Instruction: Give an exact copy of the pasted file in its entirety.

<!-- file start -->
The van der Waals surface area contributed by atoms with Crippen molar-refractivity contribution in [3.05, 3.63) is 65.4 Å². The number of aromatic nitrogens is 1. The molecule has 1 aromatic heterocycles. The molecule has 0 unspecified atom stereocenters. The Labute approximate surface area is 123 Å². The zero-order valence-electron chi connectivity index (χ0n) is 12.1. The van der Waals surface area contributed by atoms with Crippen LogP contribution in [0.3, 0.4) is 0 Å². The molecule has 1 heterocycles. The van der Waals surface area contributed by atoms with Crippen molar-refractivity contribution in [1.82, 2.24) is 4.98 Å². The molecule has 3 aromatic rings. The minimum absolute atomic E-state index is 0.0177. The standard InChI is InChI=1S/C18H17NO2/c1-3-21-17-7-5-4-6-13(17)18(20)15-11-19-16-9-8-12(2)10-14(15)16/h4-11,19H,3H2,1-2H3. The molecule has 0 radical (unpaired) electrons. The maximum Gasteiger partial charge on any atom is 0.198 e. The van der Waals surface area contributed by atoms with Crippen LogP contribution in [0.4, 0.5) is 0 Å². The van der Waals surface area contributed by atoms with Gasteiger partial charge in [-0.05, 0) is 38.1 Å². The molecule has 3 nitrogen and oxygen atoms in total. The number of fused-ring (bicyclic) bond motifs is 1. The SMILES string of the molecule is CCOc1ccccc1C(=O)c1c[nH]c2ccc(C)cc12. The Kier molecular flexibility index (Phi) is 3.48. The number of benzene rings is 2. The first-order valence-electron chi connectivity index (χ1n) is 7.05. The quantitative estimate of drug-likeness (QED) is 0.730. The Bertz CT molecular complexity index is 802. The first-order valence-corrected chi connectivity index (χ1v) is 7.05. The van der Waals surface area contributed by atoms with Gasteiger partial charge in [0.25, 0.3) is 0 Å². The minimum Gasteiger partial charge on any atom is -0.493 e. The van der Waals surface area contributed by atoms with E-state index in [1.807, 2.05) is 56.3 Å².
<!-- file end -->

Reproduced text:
The van der Waals surface area contributed by atoms with Crippen molar-refractivity contribution in [3.05, 3.63) is 65.4 Å². The number of aromatic nitrogens is 1. The molecule has 1 aromatic heterocycles. The molecule has 0 unspecified atom stereocenters. The Labute approximate surface area is 123 Å². The zero-order valence-electron chi connectivity index (χ0n) is 12.1. The van der Waals surface area contributed by atoms with Crippen LogP contribution in [0.3, 0.4) is 0 Å². The molecule has 1 heterocycles. The van der Waals surface area contributed by atoms with Crippen molar-refractivity contribution in [1.82, 2.24) is 4.98 Å². The molecule has 3 aromatic rings. The minimum absolute atomic E-state index is 0.0177. The standard InChI is InChI=1S/C18H17NO2/c1-3-21-17-7-5-4-6-13(17)18(20)15-11-19-16-9-8-12(2)10-14(15)16/h4-11,19H,3H2,1-2H3. The molecule has 0 radical (unpaired) electrons. The maximum Gasteiger partial charge on any atom is 0.198 e. The van der Waals surface area contributed by atoms with Crippen LogP contribution in [0.4, 0.5) is 0 Å². The van der Waals surface area contributed by atoms with Gasteiger partial charge in [-0.05, 0) is 38.1 Å². The molecule has 3 nitrogen and oxygen atoms in total. The number of fused-ring (bicyclic) bond motifs is 1. The SMILES string of the molecule is CCOc1ccccc1C(=O)c1c[nH]c2ccc(C)cc12. The Kier molecular flexibility index (Phi) is 3.48. The number of benzene rings is 2. The first-order valence-electron chi connectivity index (χ1n) is 7.05. The quantitative estimate of drug-likeness (QED) is 0.730. The Bertz CT molecular complexity index is 802. The first-order valence-corrected chi connectivity index (χ1v) is 7.05. The van der Waals surface area contributed by atoms with Gasteiger partial charge in [0.25, 0.3) is 0 Å². The minimum Gasteiger partial charge on any atom is -0.493 e. The van der Waals surface area contributed by atoms with E-state index in [1.807, 2.05) is 56.3 Å².